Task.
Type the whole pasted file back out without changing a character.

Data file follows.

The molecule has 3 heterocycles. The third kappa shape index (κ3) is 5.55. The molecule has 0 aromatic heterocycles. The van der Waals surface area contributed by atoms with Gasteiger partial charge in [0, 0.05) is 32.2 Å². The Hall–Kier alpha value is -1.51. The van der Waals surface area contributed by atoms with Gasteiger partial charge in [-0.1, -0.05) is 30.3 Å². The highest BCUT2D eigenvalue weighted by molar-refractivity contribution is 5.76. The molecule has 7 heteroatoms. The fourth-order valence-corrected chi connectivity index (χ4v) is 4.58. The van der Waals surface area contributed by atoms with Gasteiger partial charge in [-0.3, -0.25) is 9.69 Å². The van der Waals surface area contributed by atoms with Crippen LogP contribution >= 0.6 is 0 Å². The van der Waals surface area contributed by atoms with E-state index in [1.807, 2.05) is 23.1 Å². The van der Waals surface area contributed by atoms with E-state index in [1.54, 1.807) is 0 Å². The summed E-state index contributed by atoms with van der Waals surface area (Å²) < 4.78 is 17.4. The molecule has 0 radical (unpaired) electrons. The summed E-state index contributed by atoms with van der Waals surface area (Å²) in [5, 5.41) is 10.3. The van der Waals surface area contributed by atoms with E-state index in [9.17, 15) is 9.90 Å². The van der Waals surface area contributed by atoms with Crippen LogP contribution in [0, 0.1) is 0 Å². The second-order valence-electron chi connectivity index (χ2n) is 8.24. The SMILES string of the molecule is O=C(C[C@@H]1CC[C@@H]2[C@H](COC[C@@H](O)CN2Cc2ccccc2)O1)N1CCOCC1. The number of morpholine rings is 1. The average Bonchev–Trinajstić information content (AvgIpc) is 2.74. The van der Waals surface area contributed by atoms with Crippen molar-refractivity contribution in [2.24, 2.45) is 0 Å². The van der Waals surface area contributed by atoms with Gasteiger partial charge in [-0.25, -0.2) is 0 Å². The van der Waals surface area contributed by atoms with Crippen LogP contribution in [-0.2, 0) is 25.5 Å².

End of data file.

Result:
The molecule has 3 heterocycles. The third kappa shape index (κ3) is 5.55. The molecule has 0 aromatic heterocycles. The van der Waals surface area contributed by atoms with Gasteiger partial charge in [0, 0.05) is 32.2 Å². The Hall–Kier alpha value is -1.51. The van der Waals surface area contributed by atoms with Gasteiger partial charge in [-0.1, -0.05) is 30.3 Å². The highest BCUT2D eigenvalue weighted by molar-refractivity contribution is 5.76. The molecule has 7 heteroatoms. The fourth-order valence-corrected chi connectivity index (χ4v) is 4.58. The van der Waals surface area contributed by atoms with Gasteiger partial charge in [-0.3, -0.25) is 9.69 Å². The van der Waals surface area contributed by atoms with Crippen LogP contribution >= 0.6 is 0 Å². The van der Waals surface area contributed by atoms with E-state index in [1.807, 2.05) is 23.1 Å². The van der Waals surface area contributed by atoms with E-state index in [1.54, 1.807) is 0 Å². The summed E-state index contributed by atoms with van der Waals surface area (Å²) < 4.78 is 17.4. The molecule has 0 radical (unpaired) electrons. The summed E-state index contributed by atoms with van der Waals surface area (Å²) in [5, 5.41) is 10.3. The van der Waals surface area contributed by atoms with E-state index in [9.17, 15) is 9.90 Å². The van der Waals surface area contributed by atoms with Crippen LogP contribution in [0, 0.1) is 0 Å². The second-order valence-electron chi connectivity index (χ2n) is 8.24. The SMILES string of the molecule is O=C(C[C@@H]1CC[C@@H]2[C@H](COC[C@@H](O)CN2Cc2ccccc2)O1)N1CCOCC1. The number of morpholine rings is 1. The average Bonchev–Trinajstić information content (AvgIpc) is 2.74. The van der Waals surface area contributed by atoms with Crippen molar-refractivity contribution in [2.24, 2.45) is 0 Å². The van der Waals surface area contributed by atoms with Gasteiger partial charge in [-0.25, -0.2) is 0 Å². The van der Waals surface area contributed by atoms with Crippen LogP contribution in [-0.2, 0) is 25.5 Å².